In the early 16th Century, this four-storey tower was built on basaltic rocks found by the Tagus River, in close proximity to the riverbank, with the intention of supplementing the existing fortification defences along the sea approach to Lisbon.
The tower was designed by military architect, Francisco de Arruda, and is made from beige coloured limestone. The building is divided into two parts: the bastion and the four-storey tower.
Belém Tower is considered an iconic example of the nautically inspired Portuguese Manueline style, recognisable in the embellishments, such as crosses of the Order of Christ (a symbol of military power), armillary spheres and twisted rope. From the top you can enjoy beautiful views over the Tagus estuary and the Belém district.
The artwork of the Tower includes images and statues of beasts, including a rhinoceros, which is considered to be the first sculpture of such an animal in Western European art. The influence of Moorish architecture is observable in the arched windows and the ribbed cupolas of the watchtowers.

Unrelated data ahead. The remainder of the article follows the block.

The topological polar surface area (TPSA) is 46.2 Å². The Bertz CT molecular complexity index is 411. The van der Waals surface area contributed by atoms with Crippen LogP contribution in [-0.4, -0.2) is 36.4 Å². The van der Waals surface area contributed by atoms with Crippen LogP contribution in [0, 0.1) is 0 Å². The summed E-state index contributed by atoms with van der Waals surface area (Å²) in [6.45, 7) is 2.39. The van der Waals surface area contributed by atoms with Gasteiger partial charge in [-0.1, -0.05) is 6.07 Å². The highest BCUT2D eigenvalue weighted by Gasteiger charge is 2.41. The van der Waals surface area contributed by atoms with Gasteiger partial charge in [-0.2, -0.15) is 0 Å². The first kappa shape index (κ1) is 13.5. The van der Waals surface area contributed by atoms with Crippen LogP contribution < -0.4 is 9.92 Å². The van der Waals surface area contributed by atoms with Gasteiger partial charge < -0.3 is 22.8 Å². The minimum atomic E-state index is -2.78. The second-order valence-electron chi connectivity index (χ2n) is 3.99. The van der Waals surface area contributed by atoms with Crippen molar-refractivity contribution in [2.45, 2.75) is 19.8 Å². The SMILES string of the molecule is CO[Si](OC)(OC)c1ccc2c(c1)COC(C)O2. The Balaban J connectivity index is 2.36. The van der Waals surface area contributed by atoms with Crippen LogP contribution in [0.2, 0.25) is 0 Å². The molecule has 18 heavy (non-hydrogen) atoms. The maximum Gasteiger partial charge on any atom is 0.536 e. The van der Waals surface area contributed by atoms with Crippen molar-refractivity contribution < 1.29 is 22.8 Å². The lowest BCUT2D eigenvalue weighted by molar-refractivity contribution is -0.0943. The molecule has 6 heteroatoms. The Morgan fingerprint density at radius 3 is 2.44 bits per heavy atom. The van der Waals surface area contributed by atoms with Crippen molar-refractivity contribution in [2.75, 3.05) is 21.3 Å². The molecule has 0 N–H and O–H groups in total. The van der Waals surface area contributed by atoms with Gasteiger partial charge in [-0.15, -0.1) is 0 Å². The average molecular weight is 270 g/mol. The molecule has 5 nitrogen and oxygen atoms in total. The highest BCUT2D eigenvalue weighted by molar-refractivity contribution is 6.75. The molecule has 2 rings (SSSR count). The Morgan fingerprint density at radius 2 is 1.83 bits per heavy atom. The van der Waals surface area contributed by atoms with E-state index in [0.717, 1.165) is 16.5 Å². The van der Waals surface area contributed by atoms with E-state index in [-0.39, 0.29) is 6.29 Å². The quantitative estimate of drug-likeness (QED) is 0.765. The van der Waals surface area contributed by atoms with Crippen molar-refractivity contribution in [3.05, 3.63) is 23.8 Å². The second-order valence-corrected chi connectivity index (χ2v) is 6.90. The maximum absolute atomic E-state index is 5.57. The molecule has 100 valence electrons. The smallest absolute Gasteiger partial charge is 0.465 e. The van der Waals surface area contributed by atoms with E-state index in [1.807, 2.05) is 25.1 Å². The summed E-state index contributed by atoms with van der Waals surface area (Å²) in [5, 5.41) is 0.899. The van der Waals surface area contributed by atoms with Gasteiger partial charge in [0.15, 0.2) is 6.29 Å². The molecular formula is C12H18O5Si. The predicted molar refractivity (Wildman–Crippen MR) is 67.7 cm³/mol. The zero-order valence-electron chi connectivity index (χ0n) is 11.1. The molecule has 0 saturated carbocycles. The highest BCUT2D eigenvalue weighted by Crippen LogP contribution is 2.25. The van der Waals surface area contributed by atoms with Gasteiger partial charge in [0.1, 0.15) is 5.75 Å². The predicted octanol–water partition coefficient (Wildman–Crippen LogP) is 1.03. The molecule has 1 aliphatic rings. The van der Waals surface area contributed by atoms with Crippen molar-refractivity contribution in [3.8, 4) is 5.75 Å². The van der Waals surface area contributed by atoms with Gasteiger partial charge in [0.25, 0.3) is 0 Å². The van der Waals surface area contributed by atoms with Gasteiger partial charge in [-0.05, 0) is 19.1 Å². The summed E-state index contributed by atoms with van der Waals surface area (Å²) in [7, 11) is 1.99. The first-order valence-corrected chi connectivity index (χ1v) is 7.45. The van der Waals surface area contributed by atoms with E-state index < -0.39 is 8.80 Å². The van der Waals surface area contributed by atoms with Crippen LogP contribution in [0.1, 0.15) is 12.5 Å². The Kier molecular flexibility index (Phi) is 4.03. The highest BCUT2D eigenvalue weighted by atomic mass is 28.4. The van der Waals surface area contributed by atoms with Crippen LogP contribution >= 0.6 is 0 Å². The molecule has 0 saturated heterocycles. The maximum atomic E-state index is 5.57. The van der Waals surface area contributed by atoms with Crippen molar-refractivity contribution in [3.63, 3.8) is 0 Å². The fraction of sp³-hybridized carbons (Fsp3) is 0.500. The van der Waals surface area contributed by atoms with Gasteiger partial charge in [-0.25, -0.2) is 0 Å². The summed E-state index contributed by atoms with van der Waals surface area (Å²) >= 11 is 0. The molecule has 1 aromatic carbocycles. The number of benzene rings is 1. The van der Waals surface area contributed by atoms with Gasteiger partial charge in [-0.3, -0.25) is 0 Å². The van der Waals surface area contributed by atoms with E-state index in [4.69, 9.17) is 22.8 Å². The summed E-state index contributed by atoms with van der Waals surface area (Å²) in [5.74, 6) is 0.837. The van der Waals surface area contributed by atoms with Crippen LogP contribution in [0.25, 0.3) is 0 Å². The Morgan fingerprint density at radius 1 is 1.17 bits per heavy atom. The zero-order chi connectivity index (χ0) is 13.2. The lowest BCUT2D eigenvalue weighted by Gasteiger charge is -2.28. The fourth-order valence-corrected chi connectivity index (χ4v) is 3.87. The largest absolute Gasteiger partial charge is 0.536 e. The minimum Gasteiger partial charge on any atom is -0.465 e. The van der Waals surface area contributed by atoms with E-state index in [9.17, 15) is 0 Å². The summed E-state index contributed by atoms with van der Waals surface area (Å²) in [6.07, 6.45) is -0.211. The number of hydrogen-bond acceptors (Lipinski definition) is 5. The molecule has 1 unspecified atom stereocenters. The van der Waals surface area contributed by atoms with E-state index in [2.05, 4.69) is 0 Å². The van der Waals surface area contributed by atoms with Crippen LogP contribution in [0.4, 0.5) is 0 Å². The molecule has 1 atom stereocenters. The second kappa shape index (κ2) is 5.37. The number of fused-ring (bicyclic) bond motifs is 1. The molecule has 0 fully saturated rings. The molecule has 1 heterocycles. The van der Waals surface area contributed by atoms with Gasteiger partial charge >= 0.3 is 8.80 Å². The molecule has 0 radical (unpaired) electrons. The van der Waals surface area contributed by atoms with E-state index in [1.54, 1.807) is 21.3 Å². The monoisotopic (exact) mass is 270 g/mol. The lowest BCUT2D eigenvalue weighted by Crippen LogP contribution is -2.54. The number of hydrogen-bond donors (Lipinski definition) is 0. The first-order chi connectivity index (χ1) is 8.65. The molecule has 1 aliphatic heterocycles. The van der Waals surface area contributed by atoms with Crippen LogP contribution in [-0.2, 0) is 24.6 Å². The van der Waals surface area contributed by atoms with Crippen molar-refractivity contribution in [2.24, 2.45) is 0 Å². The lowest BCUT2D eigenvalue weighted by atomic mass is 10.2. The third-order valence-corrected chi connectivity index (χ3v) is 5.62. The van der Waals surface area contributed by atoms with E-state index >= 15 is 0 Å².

On the balcony there is an image of the Virgin and Child, called the Virgin of Safe Homecoming, holding a child in her right hand and a bunch of grapes in her left. She is believed to provide protection to sailors.
Belém Tower is located at the western end of the Avenida de Brasília and can be reached by train from Cais do Sodré or tram 15.
Mosteiro dos Jeronimos and the famous cake factory, Pastéis de Belém, are both close to the tower. Don’t miss the opportunity to visit either when you visit Belém Tower.